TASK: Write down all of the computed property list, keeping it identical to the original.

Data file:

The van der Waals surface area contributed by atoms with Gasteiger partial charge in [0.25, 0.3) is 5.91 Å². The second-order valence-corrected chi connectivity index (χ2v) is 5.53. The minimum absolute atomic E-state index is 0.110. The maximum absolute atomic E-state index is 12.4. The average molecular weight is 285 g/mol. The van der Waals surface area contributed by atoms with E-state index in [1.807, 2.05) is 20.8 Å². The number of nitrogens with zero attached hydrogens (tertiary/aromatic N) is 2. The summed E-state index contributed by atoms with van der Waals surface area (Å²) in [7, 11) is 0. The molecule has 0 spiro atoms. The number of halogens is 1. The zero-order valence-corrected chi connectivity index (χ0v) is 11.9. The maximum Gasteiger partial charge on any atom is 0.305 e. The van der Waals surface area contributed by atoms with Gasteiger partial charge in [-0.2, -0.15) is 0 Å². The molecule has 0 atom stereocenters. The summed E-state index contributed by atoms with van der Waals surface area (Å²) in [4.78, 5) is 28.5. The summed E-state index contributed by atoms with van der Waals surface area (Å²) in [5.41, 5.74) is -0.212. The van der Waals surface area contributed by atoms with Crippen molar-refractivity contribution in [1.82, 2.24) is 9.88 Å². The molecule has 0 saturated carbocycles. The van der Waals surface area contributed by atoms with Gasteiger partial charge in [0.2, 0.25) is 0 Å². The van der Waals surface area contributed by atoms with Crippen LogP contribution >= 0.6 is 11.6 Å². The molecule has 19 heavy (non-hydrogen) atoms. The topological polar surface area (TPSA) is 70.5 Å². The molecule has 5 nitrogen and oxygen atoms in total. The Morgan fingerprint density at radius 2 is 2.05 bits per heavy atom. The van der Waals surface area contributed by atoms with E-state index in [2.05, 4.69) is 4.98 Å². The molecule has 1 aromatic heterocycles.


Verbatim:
The van der Waals surface area contributed by atoms with Gasteiger partial charge in [0.25, 0.3) is 5.91 Å². The second-order valence-corrected chi connectivity index (χ2v) is 5.53. The minimum absolute atomic E-state index is 0.110. The maximum absolute atomic E-state index is 12.4. The average molecular weight is 285 g/mol. The van der Waals surface area contributed by atoms with E-state index in [1.807, 2.05) is 20.8 Å². The number of nitrogens with zero attached hydrogens (tertiary/aromatic N) is 2. The summed E-state index contributed by atoms with van der Waals surface area (Å²) in [7, 11) is 0. The molecule has 0 spiro atoms. The number of halogens is 1. The zero-order valence-corrected chi connectivity index (χ0v) is 11.9. The maximum Gasteiger partial charge on any atom is 0.305 e. The van der Waals surface area contributed by atoms with Gasteiger partial charge in [-0.2, -0.15) is 0 Å². The molecule has 0 atom stereocenters. The summed E-state index contributed by atoms with van der Waals surface area (Å²) in [4.78, 5) is 28.5. The summed E-state index contributed by atoms with van der Waals surface area (Å²) in [5.41, 5.74) is -0.212. The van der Waals surface area contributed by atoms with Crippen molar-refractivity contribution in [1.82, 2.24) is 9.88 Å². The molecule has 0 saturated carbocycles. The van der Waals surface area contributed by atoms with Gasteiger partial charge in [0.2, 0.25) is 0 Å². The van der Waals surface area contributed by atoms with Crippen LogP contribution >= 0.6 is 11.6 Å². The molecule has 19 heavy (non-hydrogen) atoms. The topological polar surface area (TPSA) is 70.5 Å². The molecule has 5 nitrogen and oxygen atoms in total. The Morgan fingerprint density at radius 2 is 2.05 bits per heavy atom. The van der Waals surface area contributed by atoms with E-state index in [2.05, 4.69) is 4.98 Å². The molecule has 1 aromatic heterocycles.